"The threshold inquiry is "˜whether the state law has, in fact, operated as a substantial impairment of a contractual relationship.'" Energy Reserves Grp., Inc. v. Kansas Power & Light Co., 459 U.S. 400, 411, 103 S. Ct. 697 (1983) (quoting Allied Structural Steel Co. v. Spannaus, 438 U.S. 234, 244, 98 S. Ct. 2716, 2722 (1978)). The obligations of a contract are impaired by a law that renders them invalid, or releases or extinguishes them. Home Bldg. & Loan Ass'n v. Blaisdell, 290 U.S. 398, 431, 54 S. Ct. 231 (1934).

In the instant matter, the trial court employed the four factor analysis set forth in Doe v. Sundquist, 2 S.W.3d 919, 924 (Tenn. 1999). The issue in Doe concerned vested rights "" not impairment of contracts; however, its analysis is similar to the United States Supreme Court's analysis in impairment-of-contract cases. See, e.g., Energy Reserves Grp., Inc., 459 U.S. 400, 103 S. Ct. 697; Blaisdell, 290 U.S. 398, 54 S. Ct. 231. The Doe factors are: (1) whether the public interest is advanced or retarded, (2) whether the statutory provision gives effect to or defeats the bona fide intentions or reasonable expectations of affected persons, (3) whether the statute surprises persons who have long relied on a contrary interpretation of the law, and (4) the extent to which the statute is procedural or remedial. Doe, 2 S.W.3d at 923-24 (as announced in Ficarra v. Dept. of Regulatory Agencies, 849 P.2d 6 (Colo. 1993)). No one factor is dispositive. Jack Tyler Engineering Co. v. SPX Corp., 294 Fed. App'x 176, 178 (6th Cir. 2008).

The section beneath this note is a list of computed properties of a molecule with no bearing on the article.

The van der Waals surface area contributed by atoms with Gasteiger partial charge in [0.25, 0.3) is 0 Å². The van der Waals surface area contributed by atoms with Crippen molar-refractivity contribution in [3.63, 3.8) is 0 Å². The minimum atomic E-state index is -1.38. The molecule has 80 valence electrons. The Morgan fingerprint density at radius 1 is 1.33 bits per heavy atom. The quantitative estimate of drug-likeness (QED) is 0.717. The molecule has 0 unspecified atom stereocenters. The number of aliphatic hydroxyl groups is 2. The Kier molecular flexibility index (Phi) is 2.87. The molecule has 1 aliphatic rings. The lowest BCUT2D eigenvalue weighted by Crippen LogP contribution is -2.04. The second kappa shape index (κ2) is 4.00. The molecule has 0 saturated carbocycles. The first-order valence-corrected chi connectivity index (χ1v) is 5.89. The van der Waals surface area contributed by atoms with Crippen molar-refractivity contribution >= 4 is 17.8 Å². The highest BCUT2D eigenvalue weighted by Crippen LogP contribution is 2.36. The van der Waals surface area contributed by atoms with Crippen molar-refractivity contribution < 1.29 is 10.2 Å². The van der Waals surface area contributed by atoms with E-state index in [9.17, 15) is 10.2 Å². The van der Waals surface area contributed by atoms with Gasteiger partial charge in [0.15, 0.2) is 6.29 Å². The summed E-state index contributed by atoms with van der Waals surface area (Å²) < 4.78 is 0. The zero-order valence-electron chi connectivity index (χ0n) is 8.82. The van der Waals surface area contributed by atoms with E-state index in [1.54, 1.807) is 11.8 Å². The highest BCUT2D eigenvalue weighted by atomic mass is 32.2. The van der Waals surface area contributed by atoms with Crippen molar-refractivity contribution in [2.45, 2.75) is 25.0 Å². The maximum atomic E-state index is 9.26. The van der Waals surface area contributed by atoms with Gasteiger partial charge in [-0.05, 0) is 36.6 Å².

Procedural or Remedial